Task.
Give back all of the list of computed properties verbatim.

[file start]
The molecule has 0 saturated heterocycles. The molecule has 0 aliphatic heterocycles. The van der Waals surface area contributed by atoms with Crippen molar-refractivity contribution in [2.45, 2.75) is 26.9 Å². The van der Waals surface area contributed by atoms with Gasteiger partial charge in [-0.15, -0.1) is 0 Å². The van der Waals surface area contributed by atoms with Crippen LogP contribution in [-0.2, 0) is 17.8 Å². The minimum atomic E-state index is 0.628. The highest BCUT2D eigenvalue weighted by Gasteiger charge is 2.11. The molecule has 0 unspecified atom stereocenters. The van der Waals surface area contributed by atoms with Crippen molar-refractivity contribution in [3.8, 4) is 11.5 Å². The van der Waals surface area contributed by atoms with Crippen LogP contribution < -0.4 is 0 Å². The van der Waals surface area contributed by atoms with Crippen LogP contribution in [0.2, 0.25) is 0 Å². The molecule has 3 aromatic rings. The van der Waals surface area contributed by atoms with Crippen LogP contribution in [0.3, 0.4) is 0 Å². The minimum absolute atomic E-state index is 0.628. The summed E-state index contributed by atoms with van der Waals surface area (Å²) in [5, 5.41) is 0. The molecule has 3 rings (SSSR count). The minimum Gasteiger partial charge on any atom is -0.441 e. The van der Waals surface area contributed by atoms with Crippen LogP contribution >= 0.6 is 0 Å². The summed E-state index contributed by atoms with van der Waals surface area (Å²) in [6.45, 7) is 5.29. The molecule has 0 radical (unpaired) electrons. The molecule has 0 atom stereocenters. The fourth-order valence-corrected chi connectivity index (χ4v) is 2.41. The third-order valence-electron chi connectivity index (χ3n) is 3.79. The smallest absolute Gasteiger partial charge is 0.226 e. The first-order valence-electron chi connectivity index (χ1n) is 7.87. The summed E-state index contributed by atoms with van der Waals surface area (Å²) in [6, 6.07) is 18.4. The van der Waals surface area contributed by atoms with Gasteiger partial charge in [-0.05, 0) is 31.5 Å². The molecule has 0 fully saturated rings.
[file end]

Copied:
The molecule has 0 saturated heterocycles. The molecule has 0 aliphatic heterocycles. The van der Waals surface area contributed by atoms with Crippen molar-refractivity contribution in [2.45, 2.75) is 26.9 Å². The van der Waals surface area contributed by atoms with Gasteiger partial charge in [-0.15, -0.1) is 0 Å². The van der Waals surface area contributed by atoms with Crippen LogP contribution in [-0.2, 0) is 17.8 Å². The minimum atomic E-state index is 0.628. The highest BCUT2D eigenvalue weighted by Gasteiger charge is 2.11. The molecule has 0 unspecified atom stereocenters. The van der Waals surface area contributed by atoms with Crippen molar-refractivity contribution in [3.8, 4) is 11.5 Å². The van der Waals surface area contributed by atoms with Crippen LogP contribution < -0.4 is 0 Å². The van der Waals surface area contributed by atoms with Crippen LogP contribution in [0.2, 0.25) is 0 Å². The molecule has 3 aromatic rings. The van der Waals surface area contributed by atoms with Crippen LogP contribution in [0.3, 0.4) is 0 Å². The minimum absolute atomic E-state index is 0.628. The summed E-state index contributed by atoms with van der Waals surface area (Å²) in [5, 5.41) is 0. The molecule has 3 rings (SSSR count). The minimum Gasteiger partial charge on any atom is -0.441 e. The van der Waals surface area contributed by atoms with Crippen LogP contribution >= 0.6 is 0 Å². The summed E-state index contributed by atoms with van der Waals surface area (Å²) in [6.45, 7) is 5.29. The molecule has 0 radical (unpaired) electrons. The molecule has 0 atom stereocenters. The fourth-order valence-corrected chi connectivity index (χ4v) is 2.41. The third-order valence-electron chi connectivity index (χ3n) is 3.79. The smallest absolute Gasteiger partial charge is 0.226 e. The first-order valence-electron chi connectivity index (χ1n) is 7.87. The summed E-state index contributed by atoms with van der Waals surface area (Å²) in [6, 6.07) is 18.4. The van der Waals surface area contributed by atoms with Gasteiger partial charge in [-0.05, 0) is 31.5 Å². The molecule has 0 fully saturated rings.